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Del Morrill, M.S. C.C.H


A Center for Counseling & Hypnosis
Tacoma, Washington, USA
(253) 752-1506

Pain in the Ears


     Hi Del, It’s been a while since I have been in contact with you but always enjoy your newsletters. I wanted to ask you a question regarding working with kids.  Currently, I am working with a boy who is 12 and has suffered from severe pain coming from both ears for the last 3/4 year; it’s getting worse.  He can be in so much pain he spends days crying. He can go for days without any pain and then it starts. As a result, sleep has become a problem.  Doctors, specialists have no idea why and all they do is give him pain killers and tell him it’s in his head.

     One thing he told me that happened when he was only seven - his mother was threatened by someone.  He has some guilt that he couldn't help or protect his mum at the time. Also, his parents split up when he was about six.  The split was amiable and he regularly sees his Dad. Any suggestions on how I might help him further will be most appreciated.


     Understand that my responses are merely speculation, from the information you have given me.  Your client may have heard his parents fight, as they moved toward divorce, despite now having an amicable relationship. This can frighten a child.  Kids sense when they might lose a parent, or are in a position of no power to prevent something. Feeling powerless certainly could relate to the threat against his mother. Since he was unable to help her, better not to hear any of it at all.  

     If he were my client I would probably first ask the deeper mind to locate the imprints causing the presenting problem and change them to who he is now. (If it will help, look for the problem-solving script for older children- GREAT ESCAPES Vol. IV has it and one for younger children as well).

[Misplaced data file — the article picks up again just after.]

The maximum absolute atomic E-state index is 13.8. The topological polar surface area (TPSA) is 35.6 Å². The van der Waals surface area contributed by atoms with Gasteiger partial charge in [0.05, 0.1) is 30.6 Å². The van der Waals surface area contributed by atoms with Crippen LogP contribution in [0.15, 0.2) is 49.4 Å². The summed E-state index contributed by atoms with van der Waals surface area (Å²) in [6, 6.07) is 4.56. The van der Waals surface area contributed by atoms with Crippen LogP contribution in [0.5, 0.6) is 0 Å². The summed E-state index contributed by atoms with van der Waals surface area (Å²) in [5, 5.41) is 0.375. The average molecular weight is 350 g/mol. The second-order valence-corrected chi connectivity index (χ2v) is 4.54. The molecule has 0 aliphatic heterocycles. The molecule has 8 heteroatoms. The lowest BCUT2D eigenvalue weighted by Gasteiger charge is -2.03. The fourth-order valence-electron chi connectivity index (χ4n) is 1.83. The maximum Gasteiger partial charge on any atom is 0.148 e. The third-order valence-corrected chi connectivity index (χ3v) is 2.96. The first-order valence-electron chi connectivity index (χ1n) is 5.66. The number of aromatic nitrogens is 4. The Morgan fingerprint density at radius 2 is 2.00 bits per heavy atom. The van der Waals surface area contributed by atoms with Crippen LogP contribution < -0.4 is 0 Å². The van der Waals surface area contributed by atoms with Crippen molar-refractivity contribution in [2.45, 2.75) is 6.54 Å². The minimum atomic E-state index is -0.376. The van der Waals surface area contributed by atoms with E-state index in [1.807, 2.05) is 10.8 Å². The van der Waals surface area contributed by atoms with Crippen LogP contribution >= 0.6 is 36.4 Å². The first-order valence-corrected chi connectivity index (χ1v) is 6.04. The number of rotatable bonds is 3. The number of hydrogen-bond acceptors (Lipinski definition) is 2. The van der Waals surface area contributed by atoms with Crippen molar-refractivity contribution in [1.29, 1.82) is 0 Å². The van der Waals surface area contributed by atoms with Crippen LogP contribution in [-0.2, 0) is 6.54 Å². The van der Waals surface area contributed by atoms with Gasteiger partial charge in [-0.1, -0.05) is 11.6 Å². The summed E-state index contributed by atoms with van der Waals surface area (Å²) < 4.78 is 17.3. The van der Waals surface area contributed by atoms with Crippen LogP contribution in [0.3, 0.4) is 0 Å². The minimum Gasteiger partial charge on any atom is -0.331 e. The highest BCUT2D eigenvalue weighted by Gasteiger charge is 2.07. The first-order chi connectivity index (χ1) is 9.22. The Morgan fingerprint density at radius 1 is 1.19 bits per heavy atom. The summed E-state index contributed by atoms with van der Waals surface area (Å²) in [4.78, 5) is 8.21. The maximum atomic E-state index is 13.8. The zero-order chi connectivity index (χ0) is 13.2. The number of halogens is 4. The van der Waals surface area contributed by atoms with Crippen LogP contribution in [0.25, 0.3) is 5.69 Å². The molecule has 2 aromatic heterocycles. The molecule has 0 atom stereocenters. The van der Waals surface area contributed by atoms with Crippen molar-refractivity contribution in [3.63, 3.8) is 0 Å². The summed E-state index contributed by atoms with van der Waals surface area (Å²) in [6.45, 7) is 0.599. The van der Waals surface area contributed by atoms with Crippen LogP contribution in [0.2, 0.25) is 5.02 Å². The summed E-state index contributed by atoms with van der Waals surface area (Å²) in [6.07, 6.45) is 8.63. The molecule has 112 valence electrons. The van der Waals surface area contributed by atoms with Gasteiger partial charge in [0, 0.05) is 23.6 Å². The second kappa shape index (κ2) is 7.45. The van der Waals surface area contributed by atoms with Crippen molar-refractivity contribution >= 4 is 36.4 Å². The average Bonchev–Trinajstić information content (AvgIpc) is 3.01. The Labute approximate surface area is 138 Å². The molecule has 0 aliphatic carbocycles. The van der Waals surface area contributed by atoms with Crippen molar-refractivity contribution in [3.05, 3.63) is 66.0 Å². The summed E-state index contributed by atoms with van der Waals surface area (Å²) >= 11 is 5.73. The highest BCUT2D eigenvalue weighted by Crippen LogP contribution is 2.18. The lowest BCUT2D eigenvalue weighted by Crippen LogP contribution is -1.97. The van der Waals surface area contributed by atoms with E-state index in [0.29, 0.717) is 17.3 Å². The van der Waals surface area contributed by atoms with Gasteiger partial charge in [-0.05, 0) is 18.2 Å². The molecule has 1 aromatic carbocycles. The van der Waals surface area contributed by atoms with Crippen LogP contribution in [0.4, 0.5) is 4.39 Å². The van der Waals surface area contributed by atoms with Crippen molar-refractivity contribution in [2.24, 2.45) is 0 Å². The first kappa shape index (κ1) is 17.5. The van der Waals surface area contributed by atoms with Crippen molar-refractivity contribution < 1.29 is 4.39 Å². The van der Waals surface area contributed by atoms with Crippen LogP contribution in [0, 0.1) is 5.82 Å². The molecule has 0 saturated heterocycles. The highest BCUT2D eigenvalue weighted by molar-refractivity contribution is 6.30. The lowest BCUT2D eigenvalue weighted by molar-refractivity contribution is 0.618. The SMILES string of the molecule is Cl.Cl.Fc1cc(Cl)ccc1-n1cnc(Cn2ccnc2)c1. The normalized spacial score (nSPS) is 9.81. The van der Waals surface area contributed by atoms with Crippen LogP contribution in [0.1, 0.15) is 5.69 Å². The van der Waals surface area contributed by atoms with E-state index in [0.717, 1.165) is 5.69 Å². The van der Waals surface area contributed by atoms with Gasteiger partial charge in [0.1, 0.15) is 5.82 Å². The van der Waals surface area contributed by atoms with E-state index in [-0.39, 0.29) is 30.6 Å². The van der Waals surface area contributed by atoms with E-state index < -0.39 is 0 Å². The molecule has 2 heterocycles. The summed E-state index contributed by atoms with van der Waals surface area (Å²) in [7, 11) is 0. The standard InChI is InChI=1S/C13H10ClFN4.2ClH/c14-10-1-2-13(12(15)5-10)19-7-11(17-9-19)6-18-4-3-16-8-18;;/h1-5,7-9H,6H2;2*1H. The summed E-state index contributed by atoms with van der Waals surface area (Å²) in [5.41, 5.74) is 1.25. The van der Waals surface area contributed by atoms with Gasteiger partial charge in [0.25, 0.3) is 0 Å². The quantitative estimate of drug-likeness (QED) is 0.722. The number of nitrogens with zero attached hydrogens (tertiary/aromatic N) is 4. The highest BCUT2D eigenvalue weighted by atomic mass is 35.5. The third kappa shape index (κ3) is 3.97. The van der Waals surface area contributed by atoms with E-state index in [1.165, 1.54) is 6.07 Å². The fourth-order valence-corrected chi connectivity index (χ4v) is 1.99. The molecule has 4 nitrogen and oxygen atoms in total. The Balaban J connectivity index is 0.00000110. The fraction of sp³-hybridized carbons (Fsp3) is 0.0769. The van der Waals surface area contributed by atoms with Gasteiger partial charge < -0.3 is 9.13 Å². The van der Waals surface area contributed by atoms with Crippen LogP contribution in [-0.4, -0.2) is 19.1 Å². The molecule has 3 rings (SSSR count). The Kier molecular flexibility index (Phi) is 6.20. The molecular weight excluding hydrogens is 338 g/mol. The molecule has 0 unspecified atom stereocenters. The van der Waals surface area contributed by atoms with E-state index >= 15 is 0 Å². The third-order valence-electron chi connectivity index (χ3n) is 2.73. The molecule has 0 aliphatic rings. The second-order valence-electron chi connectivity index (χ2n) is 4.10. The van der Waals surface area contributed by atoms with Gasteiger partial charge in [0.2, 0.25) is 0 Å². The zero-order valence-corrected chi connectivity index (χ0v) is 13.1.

If that did not clear it, I would adapt my script about releasing the adult child (made basically for children who have been abused but just as effective for other things).  The idea of this process is that whatever happens to us, or whatever we learn, along with the emotions involved, hook in at the particular age and moment in time; that part of us literally stays there and does not realize that time has changed.  So if the child heard something earlier (like his ages 6 and 7) that disturbed him, he might be experiencing it today as if it were still happening. So what I would be doing is helping that earlier part of him understand that time has changed and he is safe, etc. (If it helps to have a script on this, it is in the individual script list for downloading, or in Great Escapes, Volume V, called “Releasing the Child Self” on my web site store.)

     If you don’t have them, both of the above scripts lend themselves to so many issues and adaptations. In both of them, you don’t have to know the causes of something at a conscious level.  If you or your client need to know at a conscious level, then doing regression would be affective, especially if neither of these methods has released him from the pain. 

     You might consider creating a story in which a river is overflowing, threatening life around it. He becomes a hero by finding a way to dam the river.

     Another way you could come at this problem is to take him on an adventure (you are traveling with him for safety) in which he is to face the monster that is causing his pain.  He finds something near him that will help him conquer the monster.  Once he does, he is able to look at it closely and see what it resembles.  (This is a good way to help children experience themselves as empowered, since so many of their problems have to do with disempowerment, or feeling powerless against adults. It also can be revealing as to the reason behind the pain.)






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